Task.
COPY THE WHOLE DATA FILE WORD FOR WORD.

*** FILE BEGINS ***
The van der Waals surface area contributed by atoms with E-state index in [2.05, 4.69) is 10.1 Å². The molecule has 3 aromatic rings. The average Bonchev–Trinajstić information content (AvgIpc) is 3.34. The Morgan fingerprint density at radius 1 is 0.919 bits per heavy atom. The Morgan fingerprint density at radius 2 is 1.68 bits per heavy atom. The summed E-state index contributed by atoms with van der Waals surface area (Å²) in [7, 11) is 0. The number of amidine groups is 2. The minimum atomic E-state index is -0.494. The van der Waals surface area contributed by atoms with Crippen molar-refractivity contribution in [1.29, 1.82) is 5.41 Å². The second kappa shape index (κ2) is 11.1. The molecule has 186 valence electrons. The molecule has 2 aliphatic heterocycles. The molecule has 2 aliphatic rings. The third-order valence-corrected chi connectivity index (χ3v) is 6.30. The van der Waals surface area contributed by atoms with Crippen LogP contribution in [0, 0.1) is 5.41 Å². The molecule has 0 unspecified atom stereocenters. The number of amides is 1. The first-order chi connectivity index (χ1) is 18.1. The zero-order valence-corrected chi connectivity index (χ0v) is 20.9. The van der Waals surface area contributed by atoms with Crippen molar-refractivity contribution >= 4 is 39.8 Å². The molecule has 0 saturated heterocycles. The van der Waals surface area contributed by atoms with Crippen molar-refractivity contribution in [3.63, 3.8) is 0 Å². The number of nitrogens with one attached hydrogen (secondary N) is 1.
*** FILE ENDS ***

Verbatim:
The van der Waals surface area contributed by atoms with E-state index in [2.05, 4.69) is 10.1 Å². The molecule has 3 aromatic rings. The average Bonchev–Trinajstić information content (AvgIpc) is 3.34. The Morgan fingerprint density at radius 1 is 0.919 bits per heavy atom. The Morgan fingerprint density at radius 2 is 1.68 bits per heavy atom. The summed E-state index contributed by atoms with van der Waals surface area (Å²) in [7, 11) is 0. The number of amidine groups is 2. The minimum atomic E-state index is -0.494. The van der Waals surface area contributed by atoms with Crippen molar-refractivity contribution in [1.29, 1.82) is 5.41 Å². The second kappa shape index (κ2) is 11.1. The molecule has 186 valence electrons. The molecule has 2 aliphatic heterocycles. The molecule has 2 aliphatic rings. The third-order valence-corrected chi connectivity index (χ3v) is 6.30. The van der Waals surface area contributed by atoms with Crippen LogP contribution in [0, 0.1) is 5.41 Å². The molecule has 0 unspecified atom stereocenters. The number of amides is 1. The first-order chi connectivity index (χ1) is 18.1. The zero-order valence-corrected chi connectivity index (χ0v) is 20.9. The van der Waals surface area contributed by atoms with Crippen molar-refractivity contribution >= 4 is 39.8 Å². The molecule has 0 saturated heterocycles. The van der Waals surface area contributed by atoms with Crippen molar-refractivity contribution in [3.63, 3.8) is 0 Å². The number of nitrogens with one attached hydrogen (secondary N) is 1.